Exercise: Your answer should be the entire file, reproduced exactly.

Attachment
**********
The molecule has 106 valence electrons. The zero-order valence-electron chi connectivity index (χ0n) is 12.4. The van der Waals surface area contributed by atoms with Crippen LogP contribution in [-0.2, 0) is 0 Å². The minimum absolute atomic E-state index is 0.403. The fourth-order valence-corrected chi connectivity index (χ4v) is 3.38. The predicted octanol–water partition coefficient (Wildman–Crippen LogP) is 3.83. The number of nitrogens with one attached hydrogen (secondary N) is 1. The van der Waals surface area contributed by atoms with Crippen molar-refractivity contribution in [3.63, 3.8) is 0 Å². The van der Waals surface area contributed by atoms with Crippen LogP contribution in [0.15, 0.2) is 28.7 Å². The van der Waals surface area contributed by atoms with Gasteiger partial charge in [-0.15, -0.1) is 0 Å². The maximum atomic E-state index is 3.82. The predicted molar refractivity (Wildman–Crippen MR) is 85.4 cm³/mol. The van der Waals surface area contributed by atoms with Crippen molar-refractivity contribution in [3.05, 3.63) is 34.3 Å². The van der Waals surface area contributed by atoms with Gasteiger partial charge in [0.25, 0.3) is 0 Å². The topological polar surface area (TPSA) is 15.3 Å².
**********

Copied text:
The molecule has 106 valence electrons. The zero-order valence-electron chi connectivity index (χ0n) is 12.4. The van der Waals surface area contributed by atoms with Crippen LogP contribution in [-0.2, 0) is 0 Å². The minimum absolute atomic E-state index is 0.403. The fourth-order valence-corrected chi connectivity index (χ4v) is 3.38. The predicted octanol–water partition coefficient (Wildman–Crippen LogP) is 3.83. The number of nitrogens with one attached hydrogen (secondary N) is 1. The van der Waals surface area contributed by atoms with Crippen molar-refractivity contribution in [3.63, 3.8) is 0 Å². The van der Waals surface area contributed by atoms with Crippen LogP contribution in [0.15, 0.2) is 28.7 Å². The van der Waals surface area contributed by atoms with Gasteiger partial charge in [-0.15, -0.1) is 0 Å². The maximum atomic E-state index is 3.82. The predicted molar refractivity (Wildman–Crippen MR) is 85.4 cm³/mol. The van der Waals surface area contributed by atoms with Crippen molar-refractivity contribution in [3.05, 3.63) is 34.3 Å². The van der Waals surface area contributed by atoms with Gasteiger partial charge in [0.25, 0.3) is 0 Å². The topological polar surface area (TPSA) is 15.3 Å².